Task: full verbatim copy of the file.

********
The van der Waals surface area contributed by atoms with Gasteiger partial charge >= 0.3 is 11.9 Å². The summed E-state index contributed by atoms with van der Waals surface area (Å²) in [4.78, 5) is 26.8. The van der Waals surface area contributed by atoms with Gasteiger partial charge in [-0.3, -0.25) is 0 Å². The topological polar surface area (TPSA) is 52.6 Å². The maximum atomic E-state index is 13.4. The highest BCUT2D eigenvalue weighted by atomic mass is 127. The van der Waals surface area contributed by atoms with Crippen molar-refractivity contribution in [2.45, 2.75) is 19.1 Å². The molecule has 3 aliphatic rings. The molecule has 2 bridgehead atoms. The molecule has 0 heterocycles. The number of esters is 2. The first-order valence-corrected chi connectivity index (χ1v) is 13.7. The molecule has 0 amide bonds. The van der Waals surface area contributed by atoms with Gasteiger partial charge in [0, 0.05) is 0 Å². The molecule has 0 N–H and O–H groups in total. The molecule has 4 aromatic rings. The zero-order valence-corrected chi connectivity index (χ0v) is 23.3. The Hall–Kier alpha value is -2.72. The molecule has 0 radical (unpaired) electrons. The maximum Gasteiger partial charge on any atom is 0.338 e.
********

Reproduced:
The van der Waals surface area contributed by atoms with Gasteiger partial charge >= 0.3 is 11.9 Å². The summed E-state index contributed by atoms with van der Waals surface area (Å²) in [4.78, 5) is 26.8. The van der Waals surface area contributed by atoms with Gasteiger partial charge in [-0.3, -0.25) is 0 Å². The topological polar surface area (TPSA) is 52.6 Å². The maximum atomic E-state index is 13.4. The highest BCUT2D eigenvalue weighted by atomic mass is 127. The van der Waals surface area contributed by atoms with Crippen molar-refractivity contribution in [2.45, 2.75) is 19.1 Å². The molecule has 3 aliphatic rings. The molecule has 2 bridgehead atoms. The molecule has 0 heterocycles. The number of esters is 2. The first-order valence-corrected chi connectivity index (χ1v) is 13.7. The molecule has 0 amide bonds. The van der Waals surface area contributed by atoms with Gasteiger partial charge in [0, 0.05) is 0 Å². The molecule has 0 N–H and O–H groups in total. The molecule has 4 aromatic rings. The zero-order valence-corrected chi connectivity index (χ0v) is 23.3. The Hall–Kier alpha value is -2.72. The molecule has 0 radical (unpaired) electrons. The maximum Gasteiger partial charge on any atom is 0.338 e.